ArrowArtboardCreated with Sketch.Title ChevronTitle ChevronIcon FacebookIcon LinkedinIcon Mail ContactPath LayerIcon MailPositive ArrowIcon PrintIcon Twitter
Travel & Leisure

Thai hotels court Indian and local tourists to fill China void

Europeans top returnees but cannot match Arab and Chinese spending

Reviving Thailand's tourism industry will involve reduced dependence on the China market, more arrivals from new markets, and maintaining attention on domestic travelers.   © Reuters

BANGKOK -- In a bid to reduce its dependence on any one country as it revives its once tourism-dependent economy, Thailand is luring visitors from India, the Middle East and its neighbors in Southeast Asia.

"We aim to exceed pre-COVID revenue by 2024," Phiphat Ratchakitprakarn, the minister of tourism and sports, said last week. "Although the number of tourists will not be as high as pre-COVID levels, the emphasis will be on quality tourists who respect our environment."

The minister was speaking at a hotel strategy announcement by a leading conglomerate. It was an unusual appearance that signaled how closely the public and private sectors are joining hands to resuscitate tourism.

Phiphat is tasked with reviving the tourism industry that comprises about 12% of Thailand's gross domestic product. That will involve reducing dependency on China -- which provided more than a quarter of arrivals in 2019 -- by attracting tourists from other markets, and maintaining the attention of domestic travelers.

Even before COVID, Thailand has tried without much success to diversify from the sheer number of Chinese arrivals. If the strategy succeeds, it could set the model for Southeast Asia's other tourism-dependent economies as local and regional populations continue to grow in numbers and spending power.

"We want to break down the old concept that when you think about hotels, you're thinking about international tourism only," said Wallaya Chirathivat, chief executive of Central Pattana, which unveiled its midterm plans on Thursday.

The retail property development arm of Central Group on Thursday announced 37 new hotel projects in Thailand spanning three price-segmented brands, in addition to 49 existing properties in nine countries. Central Pattana is aiming for hotels to generate 10% of revenues within five years, catching up with retail, residential and office property earnings, Wallaya said.

"Many have asked why Central Pattana started a hotel business at this time," said Phoom Chirathivat, the company's head of hotels.

"The domestic tourism market is still growing and can recover faster than the international market," he said.

As an example, the domestic market kept occupancy in Indonesia afloat throughout COVID, accounting for more than 90% of rooms sold by French hotel group Accor last year.

"One thing we taught ourselves is to work heavily in that domestic market to make sure we don't lose that in the future," said Garth Simmons, chief executive of Accor Southeast Asia.

In Thailand, 30 million Thais traveled around the country last year, nearing the 38 million seen in 2019. "Vacation, staycation and digital nomads -- these are the groups that are likely to grow," said Phiphat.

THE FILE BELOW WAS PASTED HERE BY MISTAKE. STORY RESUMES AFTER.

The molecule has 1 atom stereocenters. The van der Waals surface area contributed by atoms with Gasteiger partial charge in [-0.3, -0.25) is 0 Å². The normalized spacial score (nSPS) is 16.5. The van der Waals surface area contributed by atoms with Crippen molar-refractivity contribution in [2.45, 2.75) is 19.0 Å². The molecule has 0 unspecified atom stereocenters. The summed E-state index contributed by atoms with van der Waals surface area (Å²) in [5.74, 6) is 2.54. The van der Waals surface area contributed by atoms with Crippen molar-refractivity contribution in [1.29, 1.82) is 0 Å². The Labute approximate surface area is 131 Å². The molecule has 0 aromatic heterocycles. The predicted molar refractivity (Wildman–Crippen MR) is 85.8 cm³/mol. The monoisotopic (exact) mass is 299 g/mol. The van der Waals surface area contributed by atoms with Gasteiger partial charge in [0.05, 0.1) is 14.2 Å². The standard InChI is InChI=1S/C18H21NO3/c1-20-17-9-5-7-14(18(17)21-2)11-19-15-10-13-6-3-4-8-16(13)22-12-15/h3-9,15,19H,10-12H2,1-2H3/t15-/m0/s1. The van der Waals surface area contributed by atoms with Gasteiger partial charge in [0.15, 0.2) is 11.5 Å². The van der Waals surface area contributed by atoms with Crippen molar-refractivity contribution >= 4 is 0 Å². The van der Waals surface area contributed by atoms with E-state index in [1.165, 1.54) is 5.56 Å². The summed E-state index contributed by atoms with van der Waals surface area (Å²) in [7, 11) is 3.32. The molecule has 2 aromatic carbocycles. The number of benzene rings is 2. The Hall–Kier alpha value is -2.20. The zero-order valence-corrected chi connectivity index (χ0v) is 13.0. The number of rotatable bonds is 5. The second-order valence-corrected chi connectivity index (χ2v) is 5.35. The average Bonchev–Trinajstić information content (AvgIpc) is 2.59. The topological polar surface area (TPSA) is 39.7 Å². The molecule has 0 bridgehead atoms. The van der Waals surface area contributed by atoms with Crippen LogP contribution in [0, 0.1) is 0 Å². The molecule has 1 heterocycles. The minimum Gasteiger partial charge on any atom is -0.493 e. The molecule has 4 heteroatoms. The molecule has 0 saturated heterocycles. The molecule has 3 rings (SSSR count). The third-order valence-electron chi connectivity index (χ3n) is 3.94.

Minister of Tourism and Sports Phiphat Ratchakitprakarn, center, appeared at Central Pattana's recent press conference to announce its hotel investment strategy. (Photo by Francesca Regalado)

Hoteliers have seen more stable performances during the pandemic in destinations easily reached by car from major metropolises like Bangkok and Jakarta. The first new Central hotel to be opened will be in the city of Nakhon Ratchasima, known as Korat, 220 km northeast of Bangkok.

An industrial park in the province has attracted several Japanese manufacturers, including Canon, bringing along business travelers. Central said its nationwide development projects will create 3,900 jobs, a particularly urgent need in Thailand's underdeveloped northeast.

"We found that the hotel market of Nakhon Ratchasima province has great potential, and average occupancy tends to be longer," said Phoom.

Stays in Thailand have grown longer as Europeans, who stayed an average of 16.82 days in 2019, topped international arrivals this year and last. But European spending has not matched that of Chinese tourists who remain locked down at home.

Tourism receipts are at a third of pre-COVID levels and may only grow to half by year's end without Chinese arrivals, said Somprawin Manprasert, the chief economist at SCB Economic Intelligence Center.

As summer temperatures peak in the Middle East and India, the tourism ministry has held roadshows for potential tourists there to meet the minister's revenue target of 1.5 trillion baht this year. Kuwait, Egypt, U.A.E. and Saudi Arabia led in per capita expenditure in 2019, with average spending of more than 6,800 baht per day.

Tourism will be a major growth engine in the Thai economy in the near term, according to SCB, as the signs of recession in the U.S. and Europe cloud the Thai export forecast. The research house raised its projection for international tourists this year from 5.7 million to 7.4 million thanks to pent-up travel demand in Southeast Asia, India and Europe.

But roadblocks remain in Thailand's path to tap into this demand, including inflation eroding travel budgets and constrained airline capacity.

Phiphat said last week said he will propose to the cabinet removing Thailand Pass, the last COVID-era barrier to entry. The online pass requires only flight and accommodation details and a vaccination record, with no need for a negative COVID test.

"It's another requirement that makes you less desirable as a destination," said Simmons.

Sponsored Content

About Sponsored Content This content was commissioned by Nikkei's Global Business Bureau.

Nikkei Asian Review, now known as Nikkei Asia, will be the voice of the Asian Century.

Celebrate our next chapter
Free access for everyone - Sep. 30

Find out more